I would like someone to tell me that if these companies recruited only the best of the students, at all times, how did they land themselves in this soup? Lehman Brothers - the fourth largest US investment bank and a regular at IIM - filed for bankruptcy on 14 September 2008. The jobs of nearly 26,000 employees are now at stake. On the same day, another snooty player Merrill Lynch was sold to Bank of America. As is now news, there are many more such examples. And most of them prefer to go to the IIMs of the world and not the second-rung management institutes. Yet, they all fell like nine pins.
Even as on a personal level I am pained to see the job losses of this stature, I could not help but have the last laugh. I did my MBA from Chetana's Institute of Management & Research between 1998 and 2000. As I was on my college's placement committee, I was required to visit several companies and ensure that their HR officials got our placement brochures. A placement brochure is a document that contains basic details (name, age, details of summer project and work experience, if any) of all the students in their final year. Among the companies I had visited was one called Lyyods Finance at Nariman Point. After making me wait for a good half hour and then another 15 minutes to go through the brochure (in detail, as if they were searching for their long-lost brother or sister or something), one of the two snooty ladies looked at me and with a very sly smile said "We only recruit students from A-class colleges like Jamnalal Bajaj, NMIMNS, etc". She obviously meant to say that her company was out of my institute's league!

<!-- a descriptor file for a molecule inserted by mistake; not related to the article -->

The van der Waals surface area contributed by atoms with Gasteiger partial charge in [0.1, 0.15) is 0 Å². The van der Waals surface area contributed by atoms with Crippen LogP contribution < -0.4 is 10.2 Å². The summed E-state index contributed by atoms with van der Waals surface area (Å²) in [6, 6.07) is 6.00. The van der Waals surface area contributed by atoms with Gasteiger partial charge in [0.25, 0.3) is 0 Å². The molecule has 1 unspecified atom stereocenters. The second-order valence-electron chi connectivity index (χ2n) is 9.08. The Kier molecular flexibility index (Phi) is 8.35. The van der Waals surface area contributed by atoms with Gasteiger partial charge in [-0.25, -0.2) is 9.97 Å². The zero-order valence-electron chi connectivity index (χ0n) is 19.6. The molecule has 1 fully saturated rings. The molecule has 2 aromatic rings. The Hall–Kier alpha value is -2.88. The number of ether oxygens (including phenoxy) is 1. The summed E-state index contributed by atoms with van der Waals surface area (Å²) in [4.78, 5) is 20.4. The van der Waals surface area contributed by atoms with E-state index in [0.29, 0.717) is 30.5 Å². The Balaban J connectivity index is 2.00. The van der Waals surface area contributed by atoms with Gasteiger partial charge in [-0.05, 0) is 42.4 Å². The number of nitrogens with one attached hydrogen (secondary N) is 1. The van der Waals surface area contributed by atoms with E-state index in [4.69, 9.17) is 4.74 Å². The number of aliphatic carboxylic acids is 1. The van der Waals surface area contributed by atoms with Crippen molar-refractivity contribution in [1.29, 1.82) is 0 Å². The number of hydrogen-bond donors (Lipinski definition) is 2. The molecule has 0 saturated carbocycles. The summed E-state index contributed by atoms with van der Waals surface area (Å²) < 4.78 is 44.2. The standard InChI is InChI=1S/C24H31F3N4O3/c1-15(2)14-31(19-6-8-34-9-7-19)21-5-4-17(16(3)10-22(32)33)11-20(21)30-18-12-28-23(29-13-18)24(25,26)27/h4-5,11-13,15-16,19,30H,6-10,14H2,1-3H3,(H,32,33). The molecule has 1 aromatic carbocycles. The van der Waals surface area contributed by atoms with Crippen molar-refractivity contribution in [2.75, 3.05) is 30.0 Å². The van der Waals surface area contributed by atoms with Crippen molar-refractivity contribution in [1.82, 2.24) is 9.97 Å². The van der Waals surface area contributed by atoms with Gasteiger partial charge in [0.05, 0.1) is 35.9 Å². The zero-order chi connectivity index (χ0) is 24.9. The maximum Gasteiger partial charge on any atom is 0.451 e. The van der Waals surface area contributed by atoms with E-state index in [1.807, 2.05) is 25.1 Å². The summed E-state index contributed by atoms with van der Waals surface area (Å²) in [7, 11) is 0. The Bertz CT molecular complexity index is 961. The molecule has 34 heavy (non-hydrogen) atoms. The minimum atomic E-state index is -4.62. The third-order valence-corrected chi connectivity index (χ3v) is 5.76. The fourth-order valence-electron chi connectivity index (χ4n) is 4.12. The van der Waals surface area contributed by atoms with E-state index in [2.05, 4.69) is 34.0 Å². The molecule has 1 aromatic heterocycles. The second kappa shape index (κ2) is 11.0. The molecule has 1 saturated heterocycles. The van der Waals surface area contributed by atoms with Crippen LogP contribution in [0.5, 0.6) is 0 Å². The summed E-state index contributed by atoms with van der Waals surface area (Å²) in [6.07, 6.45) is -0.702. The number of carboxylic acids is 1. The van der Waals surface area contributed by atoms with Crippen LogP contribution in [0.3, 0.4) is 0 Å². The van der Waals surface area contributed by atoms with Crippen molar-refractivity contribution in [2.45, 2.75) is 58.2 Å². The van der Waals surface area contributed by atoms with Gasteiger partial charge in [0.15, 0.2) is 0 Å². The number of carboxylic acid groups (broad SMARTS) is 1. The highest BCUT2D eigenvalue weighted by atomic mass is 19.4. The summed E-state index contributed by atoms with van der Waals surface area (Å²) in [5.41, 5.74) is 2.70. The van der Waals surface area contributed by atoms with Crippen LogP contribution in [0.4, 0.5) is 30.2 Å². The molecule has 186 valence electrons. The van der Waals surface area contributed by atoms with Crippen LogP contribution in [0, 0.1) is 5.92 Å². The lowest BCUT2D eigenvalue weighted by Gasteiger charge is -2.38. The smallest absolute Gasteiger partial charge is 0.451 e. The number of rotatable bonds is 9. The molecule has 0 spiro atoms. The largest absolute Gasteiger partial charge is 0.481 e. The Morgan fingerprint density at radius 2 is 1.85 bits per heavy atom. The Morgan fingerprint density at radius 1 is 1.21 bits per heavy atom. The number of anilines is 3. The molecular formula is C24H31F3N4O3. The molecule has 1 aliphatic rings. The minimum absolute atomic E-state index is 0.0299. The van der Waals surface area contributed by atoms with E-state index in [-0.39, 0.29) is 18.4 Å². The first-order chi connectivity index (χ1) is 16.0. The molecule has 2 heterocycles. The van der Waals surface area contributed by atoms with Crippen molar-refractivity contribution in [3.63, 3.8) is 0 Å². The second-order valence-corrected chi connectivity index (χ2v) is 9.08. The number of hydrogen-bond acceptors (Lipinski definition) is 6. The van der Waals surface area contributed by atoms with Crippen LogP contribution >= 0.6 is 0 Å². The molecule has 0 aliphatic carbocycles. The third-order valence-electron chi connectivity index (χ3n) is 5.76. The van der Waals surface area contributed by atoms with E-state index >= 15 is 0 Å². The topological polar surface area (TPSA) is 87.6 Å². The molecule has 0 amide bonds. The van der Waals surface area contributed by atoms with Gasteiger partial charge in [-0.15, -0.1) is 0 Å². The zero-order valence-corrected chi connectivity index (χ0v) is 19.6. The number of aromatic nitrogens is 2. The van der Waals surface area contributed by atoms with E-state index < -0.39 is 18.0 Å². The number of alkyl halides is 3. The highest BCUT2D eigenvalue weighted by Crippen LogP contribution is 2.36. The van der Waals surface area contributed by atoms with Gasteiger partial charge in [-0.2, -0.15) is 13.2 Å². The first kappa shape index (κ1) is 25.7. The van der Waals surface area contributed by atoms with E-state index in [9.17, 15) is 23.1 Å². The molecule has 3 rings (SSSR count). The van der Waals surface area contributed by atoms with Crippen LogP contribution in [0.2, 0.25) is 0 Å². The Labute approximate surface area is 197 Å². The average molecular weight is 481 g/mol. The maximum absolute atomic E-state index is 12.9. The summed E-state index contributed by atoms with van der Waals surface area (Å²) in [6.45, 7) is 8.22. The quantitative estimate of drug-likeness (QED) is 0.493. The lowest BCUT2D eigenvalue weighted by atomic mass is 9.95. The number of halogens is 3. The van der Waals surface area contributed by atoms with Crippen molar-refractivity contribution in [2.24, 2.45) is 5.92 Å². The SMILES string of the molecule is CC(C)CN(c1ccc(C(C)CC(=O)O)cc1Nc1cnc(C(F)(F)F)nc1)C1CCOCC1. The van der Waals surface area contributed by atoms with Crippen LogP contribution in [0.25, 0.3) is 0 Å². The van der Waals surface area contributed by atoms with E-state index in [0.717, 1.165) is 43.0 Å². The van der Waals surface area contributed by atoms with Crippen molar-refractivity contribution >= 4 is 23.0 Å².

Less than a month after that, I got recruited by my current organisation from the campus itself (I have completed seven and half years here now). And just two years after that, Llyods Finance faced its worse crisis in India - it got downgraded from AAA-rating to a below-investment grade type rating. Its days in India were soon numbered and went into oblivion.
I have got nothing against IIM graduates. More often than not, we can be reasonably sure that the downfall of these institutions should be credited to their CEOs and top managements where an IIM hand would be negligible to nil. And out of Lehman's 26,000-odd employees, IIM graduates will mostly be a very small proportion.
I am not at all claiming here that Lloyds Finance or any of those Wall Street losers would have met a different fate had they recruited me or anyone from any of the second-rung management institutes like the one I passed out from or anything like that. But the HR staff of such organisations should revisit their recruitment policies. Egoistic firms that swear only by students of IIM-type institutions should also realise that there are pickable candidates elsewhere too. Even B-grade institutions like Chetana's Institute of Management - my institute - churns out good students every year. But alas - the world is full of hypocrites! I only hope that the collapse of these Wall Street biggies teach others a lesson that recruiting IIM-type cadres does not ensure an organisation's success. And that talent - if you may - is also available outside IIM-type institutions.